Moreover, previous studies showed that hypercapnia attenuates sympathetic response to head-up tilt [47] and improves tolerance to orthostatic stress simulated by lower body negative pressure [63]. In our study, we observed in hypercapnia with hypoxia that changes in both time courses and steady-state values of hemodynamic parameters are smaller than their normocapnia counterparts, in agreement with earlier results. It should be noted, however, that the previous studies were primarily conducted as steady-state experiments, comparing supine to upright levels of BRS and hemodynamic parameters, while in our study the full dynamic response was recorded.

4.4. Limitations

Firstly, we performed noninvasive measurements of ABP from the subject’s finger and used them to derive measures of both systolic pressure and pulse interval variability. The noninvasive recordings have been shown to produce reliable estimates of ABP during standard clinical tests [64], including orthostatic stress [65], and BRS estimation based on noninvasive measurements is viewed as a feasible tool in clinical practice [66, 67]. Moreover, pulse interval is regarded as an acceptable substitute for R-R interval in assessment of heart rhythm [51]. However, the distance between the location of the finger cuff and electrodes commonly used to obtain the ECG signal could introduce a time delay to HR responses which was underestimated in our experimental setting. Secondly, we measured but did not control respiration frequency, and we did not monitor tidal volume; as a result, we cannot quantitatively assess the ventilatory response based on recorded signals. We can only infer that the chemoreceptors were activated by elevated CO2 and decreased O2. Thirdly, due to the strenuous nature of the procedure and the overall measurement length, the recording time in each stage had to be limited as to reduce the subject’s fatigue and allow them to complete the session. For that reason, we only recorded one minute in each body position. Based on previous findings, the latter should, however, be enough to observe the change and recovery periods as well as steady-state periods of the transitions, since most changes in hemodynamic parameters occur in the first 30 seconds after postural change [46].

The TF method employed in this study was primarily selected due to its ability to produce time course of BRS estimates during transient changes in hemodynamic parameters associated with squat-stand transitions. As it is based on spontaneous oscillations in ABP and heart rhythm, albeit assessed with consideration for the nonstationary nature of the cardiovascular system, it is subject to the same limitations as other methods of spontaneous BRS estimation. The indices we obtained are a measure of baroreflex gain at operating point and do not offer information about the full stimulus-response curve [57]. While it has been shown that in orthostatic stress conditions, spontaneous BRS correlates with the pharmacological methods and reveals the effect of baroreflex resetting [37], similar comparison has not been made in hypercapnia. Therefore, any inference we made about the possible influence of the resetting mechanism on trends observed in high EtCO2 conditions is rooted in previous observations about postural change or hypercapnia and requires a follow-up study with assessment of the entire response curve. Similarly, estimation of additional cardiovascular parameters, particularly vascular resistance, would be necessary to better characterize the response to squat-stand maneuver in hypercapnia.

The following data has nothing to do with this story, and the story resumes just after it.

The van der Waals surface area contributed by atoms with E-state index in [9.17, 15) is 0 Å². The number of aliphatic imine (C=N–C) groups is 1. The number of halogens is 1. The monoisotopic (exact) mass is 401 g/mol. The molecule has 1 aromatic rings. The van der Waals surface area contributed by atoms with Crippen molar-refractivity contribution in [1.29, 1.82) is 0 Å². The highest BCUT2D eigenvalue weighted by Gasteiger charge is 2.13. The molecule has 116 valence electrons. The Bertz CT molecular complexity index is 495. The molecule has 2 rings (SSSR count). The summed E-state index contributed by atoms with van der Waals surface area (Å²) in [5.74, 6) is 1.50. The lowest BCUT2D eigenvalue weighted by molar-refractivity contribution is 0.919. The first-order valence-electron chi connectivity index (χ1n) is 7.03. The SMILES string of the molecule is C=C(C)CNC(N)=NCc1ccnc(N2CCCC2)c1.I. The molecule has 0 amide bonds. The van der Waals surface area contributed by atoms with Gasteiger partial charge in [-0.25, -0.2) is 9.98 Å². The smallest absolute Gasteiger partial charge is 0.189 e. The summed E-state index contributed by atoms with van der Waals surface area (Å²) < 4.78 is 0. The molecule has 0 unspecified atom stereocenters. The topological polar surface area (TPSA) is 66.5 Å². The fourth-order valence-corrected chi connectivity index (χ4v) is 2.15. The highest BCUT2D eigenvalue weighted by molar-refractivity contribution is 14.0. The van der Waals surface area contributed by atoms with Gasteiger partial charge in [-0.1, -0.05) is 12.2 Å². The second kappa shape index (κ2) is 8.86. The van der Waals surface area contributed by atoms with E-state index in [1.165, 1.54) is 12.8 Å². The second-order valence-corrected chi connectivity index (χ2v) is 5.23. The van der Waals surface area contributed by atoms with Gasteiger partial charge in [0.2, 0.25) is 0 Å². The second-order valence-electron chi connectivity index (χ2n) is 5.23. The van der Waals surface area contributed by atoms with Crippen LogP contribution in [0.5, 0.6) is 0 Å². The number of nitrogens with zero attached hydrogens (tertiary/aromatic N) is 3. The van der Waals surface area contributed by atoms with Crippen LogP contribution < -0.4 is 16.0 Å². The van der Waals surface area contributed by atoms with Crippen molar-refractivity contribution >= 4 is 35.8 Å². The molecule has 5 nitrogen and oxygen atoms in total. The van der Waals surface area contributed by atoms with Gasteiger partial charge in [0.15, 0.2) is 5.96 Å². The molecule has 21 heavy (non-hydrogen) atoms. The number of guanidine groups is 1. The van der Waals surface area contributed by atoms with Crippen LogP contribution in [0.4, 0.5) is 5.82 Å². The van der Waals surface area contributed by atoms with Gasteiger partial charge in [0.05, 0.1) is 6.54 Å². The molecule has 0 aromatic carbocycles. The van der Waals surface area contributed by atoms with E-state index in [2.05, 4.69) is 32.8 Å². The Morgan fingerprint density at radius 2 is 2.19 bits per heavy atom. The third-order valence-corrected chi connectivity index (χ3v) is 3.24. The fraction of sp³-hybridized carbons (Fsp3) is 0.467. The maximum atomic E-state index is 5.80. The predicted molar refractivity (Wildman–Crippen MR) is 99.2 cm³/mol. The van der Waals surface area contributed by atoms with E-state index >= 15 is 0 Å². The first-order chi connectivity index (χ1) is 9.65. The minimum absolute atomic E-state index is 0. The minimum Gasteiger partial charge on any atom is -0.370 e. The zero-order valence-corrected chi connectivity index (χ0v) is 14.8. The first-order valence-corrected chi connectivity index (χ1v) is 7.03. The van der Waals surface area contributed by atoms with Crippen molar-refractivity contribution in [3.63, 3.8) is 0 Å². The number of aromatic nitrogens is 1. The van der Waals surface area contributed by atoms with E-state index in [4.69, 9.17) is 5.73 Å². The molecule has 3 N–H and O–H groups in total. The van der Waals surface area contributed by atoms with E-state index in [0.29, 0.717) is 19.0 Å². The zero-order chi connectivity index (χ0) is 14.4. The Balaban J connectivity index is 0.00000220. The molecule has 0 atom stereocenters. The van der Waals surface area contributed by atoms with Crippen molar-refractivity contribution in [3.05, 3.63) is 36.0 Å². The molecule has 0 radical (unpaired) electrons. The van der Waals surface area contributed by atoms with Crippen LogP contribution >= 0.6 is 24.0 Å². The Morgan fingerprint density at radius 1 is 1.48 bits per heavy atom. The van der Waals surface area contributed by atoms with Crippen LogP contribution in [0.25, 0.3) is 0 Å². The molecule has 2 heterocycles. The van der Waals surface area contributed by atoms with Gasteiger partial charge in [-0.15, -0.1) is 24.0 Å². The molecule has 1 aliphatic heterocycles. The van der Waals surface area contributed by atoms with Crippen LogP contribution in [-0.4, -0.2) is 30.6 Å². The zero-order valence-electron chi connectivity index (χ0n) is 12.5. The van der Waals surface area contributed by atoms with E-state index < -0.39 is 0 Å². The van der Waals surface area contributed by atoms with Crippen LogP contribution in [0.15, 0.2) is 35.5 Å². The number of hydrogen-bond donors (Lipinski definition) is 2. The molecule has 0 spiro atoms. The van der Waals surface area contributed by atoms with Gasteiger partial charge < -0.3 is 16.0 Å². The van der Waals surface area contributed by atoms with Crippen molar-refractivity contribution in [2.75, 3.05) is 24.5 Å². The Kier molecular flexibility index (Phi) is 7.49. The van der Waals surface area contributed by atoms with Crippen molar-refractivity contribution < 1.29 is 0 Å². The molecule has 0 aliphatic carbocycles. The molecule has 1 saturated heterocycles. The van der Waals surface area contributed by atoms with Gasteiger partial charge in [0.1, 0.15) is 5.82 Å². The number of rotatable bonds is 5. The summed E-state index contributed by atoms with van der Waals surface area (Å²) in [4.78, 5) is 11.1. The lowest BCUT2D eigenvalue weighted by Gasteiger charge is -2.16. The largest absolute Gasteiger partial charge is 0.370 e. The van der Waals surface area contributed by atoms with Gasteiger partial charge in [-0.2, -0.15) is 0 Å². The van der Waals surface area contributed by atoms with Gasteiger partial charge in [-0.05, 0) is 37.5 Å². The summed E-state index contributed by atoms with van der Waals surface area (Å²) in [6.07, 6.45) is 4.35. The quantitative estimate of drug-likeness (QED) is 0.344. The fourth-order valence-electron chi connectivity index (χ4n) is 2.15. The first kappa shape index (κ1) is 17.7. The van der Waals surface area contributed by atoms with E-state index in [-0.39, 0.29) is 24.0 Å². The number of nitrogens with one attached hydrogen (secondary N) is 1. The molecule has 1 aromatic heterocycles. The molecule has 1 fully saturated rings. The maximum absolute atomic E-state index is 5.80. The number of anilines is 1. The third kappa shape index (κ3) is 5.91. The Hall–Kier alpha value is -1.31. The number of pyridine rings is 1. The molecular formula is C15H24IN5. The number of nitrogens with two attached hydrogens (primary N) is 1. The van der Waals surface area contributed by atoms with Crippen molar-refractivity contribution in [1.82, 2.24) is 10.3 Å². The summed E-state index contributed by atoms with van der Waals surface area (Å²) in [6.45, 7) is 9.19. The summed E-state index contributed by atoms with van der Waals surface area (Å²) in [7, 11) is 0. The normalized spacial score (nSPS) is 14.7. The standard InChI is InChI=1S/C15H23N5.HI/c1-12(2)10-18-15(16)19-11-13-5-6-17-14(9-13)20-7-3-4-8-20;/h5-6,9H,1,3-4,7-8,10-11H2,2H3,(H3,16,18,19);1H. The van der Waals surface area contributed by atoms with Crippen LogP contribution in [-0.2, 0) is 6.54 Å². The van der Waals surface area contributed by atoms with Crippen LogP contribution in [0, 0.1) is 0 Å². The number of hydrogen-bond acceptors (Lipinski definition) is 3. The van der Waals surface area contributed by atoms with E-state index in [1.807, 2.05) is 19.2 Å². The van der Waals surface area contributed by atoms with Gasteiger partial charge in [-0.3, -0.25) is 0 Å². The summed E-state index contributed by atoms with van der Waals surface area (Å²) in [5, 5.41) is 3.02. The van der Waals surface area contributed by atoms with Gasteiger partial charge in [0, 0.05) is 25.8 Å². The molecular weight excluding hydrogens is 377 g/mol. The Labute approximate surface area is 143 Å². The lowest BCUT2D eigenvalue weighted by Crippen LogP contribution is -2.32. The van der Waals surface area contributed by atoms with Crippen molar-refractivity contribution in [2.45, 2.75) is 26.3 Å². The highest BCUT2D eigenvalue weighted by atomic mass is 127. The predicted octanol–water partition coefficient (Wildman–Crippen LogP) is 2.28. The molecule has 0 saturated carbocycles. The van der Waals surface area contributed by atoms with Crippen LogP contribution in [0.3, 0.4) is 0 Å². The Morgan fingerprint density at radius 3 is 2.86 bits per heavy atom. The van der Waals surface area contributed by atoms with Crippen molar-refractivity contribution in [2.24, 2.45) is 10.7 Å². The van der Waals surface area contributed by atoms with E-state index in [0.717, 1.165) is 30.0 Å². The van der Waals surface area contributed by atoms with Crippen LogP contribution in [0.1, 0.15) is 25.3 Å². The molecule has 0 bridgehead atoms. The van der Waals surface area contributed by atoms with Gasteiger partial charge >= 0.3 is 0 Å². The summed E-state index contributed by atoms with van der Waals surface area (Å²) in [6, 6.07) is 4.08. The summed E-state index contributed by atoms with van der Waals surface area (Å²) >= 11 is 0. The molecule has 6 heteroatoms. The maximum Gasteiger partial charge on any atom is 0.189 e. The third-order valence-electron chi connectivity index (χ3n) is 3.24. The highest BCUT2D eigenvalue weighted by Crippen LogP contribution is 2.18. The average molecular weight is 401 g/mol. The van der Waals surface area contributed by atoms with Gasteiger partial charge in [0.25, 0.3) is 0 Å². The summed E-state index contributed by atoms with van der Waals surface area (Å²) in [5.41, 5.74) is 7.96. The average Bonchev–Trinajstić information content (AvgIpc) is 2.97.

Lastly, while the ability to produce time course of BRS estimates is a definite advantage of the TF approach, it is also the reason for its computational complexity. The presented method of TF analysis is not adjusted to long recordings lasting several hours. It is, however, particularly suited to studying baroreflex during short-time hemodynamic tests where standard methods result in loss of information on transient changes, and it offers a combination of nonstationary processing methods with statistical approach to coherence and phase-shift estimation.

5. Conclusions

We presented dynamic response of hemodynamic parameters and baroreflex sensitivity estimates assessed using time-frequency analysis to orthostatic stress induced by squat-to-stand maneuvers in conditions of normal and high end-tidal CO2. The results show that hypercapnia is associated with differences in cardiovascular response to rapid transitions between body positions which could indicate alterations in hemodynamic adaptation and autonomic control arising from chemoreflex activation. The results warrant further study into cardiac and circulatory modulation during postural changes combined with chemoreceptor stimulation.

Data Availability

The data used to support the findings of this study are available from the corresponding author upon request.

Conflicts of Interest

The authors declare that there are no conflicts of interest regarding the publication of this paper.


The authors would like to thank Krystian Gruszczyński, Msc. Eng., and Tomasz Szczepański, MD PhD, for their assistance with data collection. This research was supported by the National Science Centre (Poland) (Grant no. 2013/10/E/ST7/00117). M. M. P. is a recipient of the ETIUDA scholarship from the National Science Centre (Poland) (Grant no. 2017/24/T/ST7/00233).